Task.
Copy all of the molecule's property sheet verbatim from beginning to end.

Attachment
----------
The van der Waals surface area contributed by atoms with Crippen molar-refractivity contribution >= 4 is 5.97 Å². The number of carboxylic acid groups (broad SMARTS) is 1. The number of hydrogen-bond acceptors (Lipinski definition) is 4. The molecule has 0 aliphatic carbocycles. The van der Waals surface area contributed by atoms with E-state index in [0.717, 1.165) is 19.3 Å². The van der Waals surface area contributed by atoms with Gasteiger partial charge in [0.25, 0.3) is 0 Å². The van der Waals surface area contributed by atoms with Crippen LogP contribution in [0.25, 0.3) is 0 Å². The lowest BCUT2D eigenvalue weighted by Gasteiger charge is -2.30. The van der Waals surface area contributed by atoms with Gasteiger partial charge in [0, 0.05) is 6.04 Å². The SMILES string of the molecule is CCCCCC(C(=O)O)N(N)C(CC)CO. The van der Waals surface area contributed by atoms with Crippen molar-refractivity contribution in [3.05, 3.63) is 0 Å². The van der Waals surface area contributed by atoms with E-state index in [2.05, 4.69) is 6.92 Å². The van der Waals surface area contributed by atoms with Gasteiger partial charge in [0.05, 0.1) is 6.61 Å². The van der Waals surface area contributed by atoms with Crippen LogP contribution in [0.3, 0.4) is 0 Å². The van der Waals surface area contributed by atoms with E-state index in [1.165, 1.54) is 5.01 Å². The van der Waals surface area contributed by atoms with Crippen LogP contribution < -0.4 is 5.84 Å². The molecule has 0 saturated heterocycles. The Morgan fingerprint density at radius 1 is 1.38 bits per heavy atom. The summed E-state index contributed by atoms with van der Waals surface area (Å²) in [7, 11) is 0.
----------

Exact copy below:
The van der Waals surface area contributed by atoms with Crippen molar-refractivity contribution >= 4 is 5.97 Å². The number of carboxylic acid groups (broad SMARTS) is 1. The number of hydrogen-bond acceptors (Lipinski definition) is 4. The molecule has 0 aliphatic carbocycles. The van der Waals surface area contributed by atoms with E-state index in [0.717, 1.165) is 19.3 Å². The van der Waals surface area contributed by atoms with Gasteiger partial charge in [0.25, 0.3) is 0 Å². The van der Waals surface area contributed by atoms with Crippen LogP contribution in [0.25, 0.3) is 0 Å². The lowest BCUT2D eigenvalue weighted by Gasteiger charge is -2.30. The van der Waals surface area contributed by atoms with Gasteiger partial charge in [0, 0.05) is 6.04 Å². The SMILES string of the molecule is CCCCCC(C(=O)O)N(N)C(CC)CO. The van der Waals surface area contributed by atoms with Crippen molar-refractivity contribution in [3.05, 3.63) is 0 Å². The van der Waals surface area contributed by atoms with E-state index in [2.05, 4.69) is 6.92 Å². The van der Waals surface area contributed by atoms with Gasteiger partial charge in [0.05, 0.1) is 6.61 Å². The van der Waals surface area contributed by atoms with Crippen LogP contribution in [0.3, 0.4) is 0 Å². The van der Waals surface area contributed by atoms with E-state index in [1.165, 1.54) is 5.01 Å². The van der Waals surface area contributed by atoms with Crippen LogP contribution < -0.4 is 5.84 Å². The molecule has 0 saturated heterocycles. The Morgan fingerprint density at radius 1 is 1.38 bits per heavy atom. The summed E-state index contributed by atoms with van der Waals surface area (Å²) in [7, 11) is 0.